I wonder what a Venn diagram representing "People who knew RORQUAL," "People who knew the man formerly known as Ron ARTEST," and "People who knew neither RORQUAL nor Ron ARTEST" would look like (28D: Onetime N.B.A. star Metta Sandiford-___). I know there's gonna be some overlap, but I also imagine that most solvers went "whaaa?" at at least one of those. I was fortunate enough to know the basketball one, but that is *only* because I knew that ARTEST's name had once been Metta World Peace. So I knew the "Metta," which was literally the only way I had of finding my way to ARTEST. Filling that in was one of the only times I've ever felt genuinely bad for all the sports-haters out there, because as sports clues go, that's kind of a deep cut. Beyond RORQUAL and PISANO, there wasn't much I hadn't seen before. BRETT was a total mystery (I've never been that big a Hemingway fan, frankly) (33A: Jake's love interest in "The Sun Also Rises"). I'm starting to wonder if the BRETT / ARTEST / LETTER C crosses messed people up today. Had DNA before RNA (of course). Couldn't decide which spelling of BREACH I was supposed to go with (of course) (42D: Violate, as etiquette). Forgot TAWS were a thing (53D: Fancy marbles). Had RUMBA before SAMBA for some reason (9D: Carnival music). But these are all minor snags that might happen on any day. I did not enjoy the puzzle, but I tip my hat to the puzzle for f***ing up Friday in bold thematic fashion (rather than just ordinarily and accidentally). Well played.

Signed, Rex Parker, King of CrossWorld

[Follow Rex Parker on Twitter and Facebook]


OffTheGrid 6:06 AM  

Forecast: Today's comments will be hot and numerous. Clever puzzle to a degree but NOT ON THEMELESS FRIDAY!! The theme entries were fine but overall execution was sloppy. For example, having "ON" following STEPS when the trick is STEPS (on a) CRACK is inelegant. There is also a dupe of SEA in the grid. And "SEALADDERS" exist but they're not called that. Can opener/LETTERC is not worthy of a Friday appearance. I guess I'll have to be satisfied with drinking my Ovaltine.

Conrad 6:21 AM  

Medium-Challenging. Besides all the WOEs cited by @Rex, I had DivaS before DAMES at 4A, cES before SES for the French at 26A and ass before OAF for the yahoo at 39A

Anonymous 6:22 AM  

OK just try to do that’s NE corner if you’ve misread ATLA in your head as ALTA and come up with ALTARBOY as an absolute lock you’re just not gonna change. I dare you! (Self-inflicted near-fatal wound). Add complete mystification at whatever the baleen class is and that NE destroyed me.

Anonymous 6:52 AM  

Thanks for including “Bad Luck Streak” from a truly excellent though unheralded Warren Zevon album. It was a balm on my RORQUAL wounds.

Anonymous 7:03 AM  

Nothing wrong with EMITTER besides being a bit boring. Any study of pollution point sources probably uses the word multiple times. It's also one of three terminals of a bipolar junction transistor, though I suppose that doesn't really help make my case.

Ben 7:03 AM  

Yes, BRETT / ARTEST was a big Natick for me. I’ve heard of Ron ARTEST (although I couldn’t tell you he was a basketball player) but “Metta” meant nothing to me. And I was looking for a woman’s name for the Hemingway clue. Ultimately guessed the right letter because it was the only thing that made sense, but oof.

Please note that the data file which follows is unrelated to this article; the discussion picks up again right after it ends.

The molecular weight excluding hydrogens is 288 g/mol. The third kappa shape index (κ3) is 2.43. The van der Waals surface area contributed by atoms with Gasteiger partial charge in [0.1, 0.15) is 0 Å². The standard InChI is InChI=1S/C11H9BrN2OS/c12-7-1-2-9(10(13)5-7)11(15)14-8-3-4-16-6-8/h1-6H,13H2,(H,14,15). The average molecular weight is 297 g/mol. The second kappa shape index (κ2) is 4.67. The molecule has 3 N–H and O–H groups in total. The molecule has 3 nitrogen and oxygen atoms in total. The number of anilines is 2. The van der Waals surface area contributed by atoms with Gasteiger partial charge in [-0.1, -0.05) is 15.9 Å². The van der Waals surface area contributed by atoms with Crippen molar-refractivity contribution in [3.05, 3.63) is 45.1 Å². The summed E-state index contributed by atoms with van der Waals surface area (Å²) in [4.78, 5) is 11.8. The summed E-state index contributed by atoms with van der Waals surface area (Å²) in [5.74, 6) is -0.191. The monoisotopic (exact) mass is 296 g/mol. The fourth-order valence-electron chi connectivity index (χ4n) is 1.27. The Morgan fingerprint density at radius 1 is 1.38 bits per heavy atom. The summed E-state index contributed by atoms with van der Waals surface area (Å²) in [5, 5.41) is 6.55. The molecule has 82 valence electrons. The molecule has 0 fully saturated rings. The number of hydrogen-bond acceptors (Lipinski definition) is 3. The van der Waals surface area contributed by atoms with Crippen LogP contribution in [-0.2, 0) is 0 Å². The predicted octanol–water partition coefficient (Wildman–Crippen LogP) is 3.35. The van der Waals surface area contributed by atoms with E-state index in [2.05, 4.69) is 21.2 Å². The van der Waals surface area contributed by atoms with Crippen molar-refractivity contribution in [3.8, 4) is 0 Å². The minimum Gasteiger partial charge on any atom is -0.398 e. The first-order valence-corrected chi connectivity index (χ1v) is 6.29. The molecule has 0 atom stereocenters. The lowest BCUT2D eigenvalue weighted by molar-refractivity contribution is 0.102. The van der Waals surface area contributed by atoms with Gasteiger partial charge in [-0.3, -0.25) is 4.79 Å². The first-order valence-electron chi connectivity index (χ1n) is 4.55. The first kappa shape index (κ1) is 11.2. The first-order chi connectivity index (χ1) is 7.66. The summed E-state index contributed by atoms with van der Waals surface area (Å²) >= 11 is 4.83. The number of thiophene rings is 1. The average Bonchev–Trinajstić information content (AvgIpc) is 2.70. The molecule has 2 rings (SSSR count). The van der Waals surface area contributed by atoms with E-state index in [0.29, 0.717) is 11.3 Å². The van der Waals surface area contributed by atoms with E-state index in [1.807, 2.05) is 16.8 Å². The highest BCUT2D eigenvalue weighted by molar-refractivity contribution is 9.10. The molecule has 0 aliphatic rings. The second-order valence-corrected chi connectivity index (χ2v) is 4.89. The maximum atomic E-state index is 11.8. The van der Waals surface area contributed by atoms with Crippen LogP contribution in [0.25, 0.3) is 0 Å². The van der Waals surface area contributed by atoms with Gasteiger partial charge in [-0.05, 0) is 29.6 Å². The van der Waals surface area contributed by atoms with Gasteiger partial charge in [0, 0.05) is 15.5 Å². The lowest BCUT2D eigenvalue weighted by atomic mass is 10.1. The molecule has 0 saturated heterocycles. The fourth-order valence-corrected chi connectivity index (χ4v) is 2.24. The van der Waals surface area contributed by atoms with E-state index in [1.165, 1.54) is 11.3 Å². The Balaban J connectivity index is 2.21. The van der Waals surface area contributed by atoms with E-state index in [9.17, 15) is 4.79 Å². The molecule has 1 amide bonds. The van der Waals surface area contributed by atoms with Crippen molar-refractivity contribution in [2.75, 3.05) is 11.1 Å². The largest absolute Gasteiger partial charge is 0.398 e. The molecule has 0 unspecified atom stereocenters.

Phillyrad1999 7:11 AM  

Rex, I hope you dropped the MIC (just not on a CRACK or a MIRRROR) after you hit post today because you really did cover it all. The idea had some promise…except for everything you noted. Be careful out there today. Going to take my black dog out for a morning walk.

Anonymous 7:12 AM  

Anyone else have ringo before STARR?

Anonymous 7:17 AM  

Absolutely had ALTAR BOY at first —RP

Wanderlust 7:22 AM  

I like it when a theme helps me solve the puzzle or gets me out of a jam, as today’s did a few times. Of course broken MIR ROR made me see that RORQUAL was the only possibility (if anyone DID know RORQUAL, please identify yourself), but it also got me to EMITTER, which helped me finish the NW. Seeing STEPS and CRACK simultaneously also helped there. Same with LADDER WALKS in the other tough area for me, the SE (never heard of TAWS either). The thing that really slowed me down in that section was Nice IDEA before NEAT IDEA.

I’ve been on dozens of dive boats, and I’ve never heard it called a SEA LADDER. We just call it a ladder. When you come up from a dive in rough seas you are hanging onto that thing for dear life while you try to get your fins off so you can climb it.

I didn’t want PEI, even though Rex is right that there aren’t many three-letter architects. I expected a Muslim architect would have designed the Museum of Islamic Art. I assume this is the one in Doha, which I’ve been to. It’s beautiful, so nice job, IM PEI even if you aren’t Muslim.

I liked the Friday toughness of the clues for PISCES (“Last sign”), ENTREE (“It may have one or two sides”), DESK (“Something to work on”) and SKATE (“Travel across the pond, perhaps”).

Anyone else misread the clue for 12 down as “What follows certain DREADlocks?” Um, beads?

Anonymous 7:25 AM  

Thanks, Rex.

I like this one. Fair. One didn’t really need the theme. The theme was sort of an afterthought. RORQUAL was new to me. BRITS instead of DAMES slowed me in the NW, which was the last region to drop in place.

Joaquin 7:32 AM  

Glad to read that RORQUAL isn't something everyone but me is familiar with. For a while, I was feeling rather uninformed.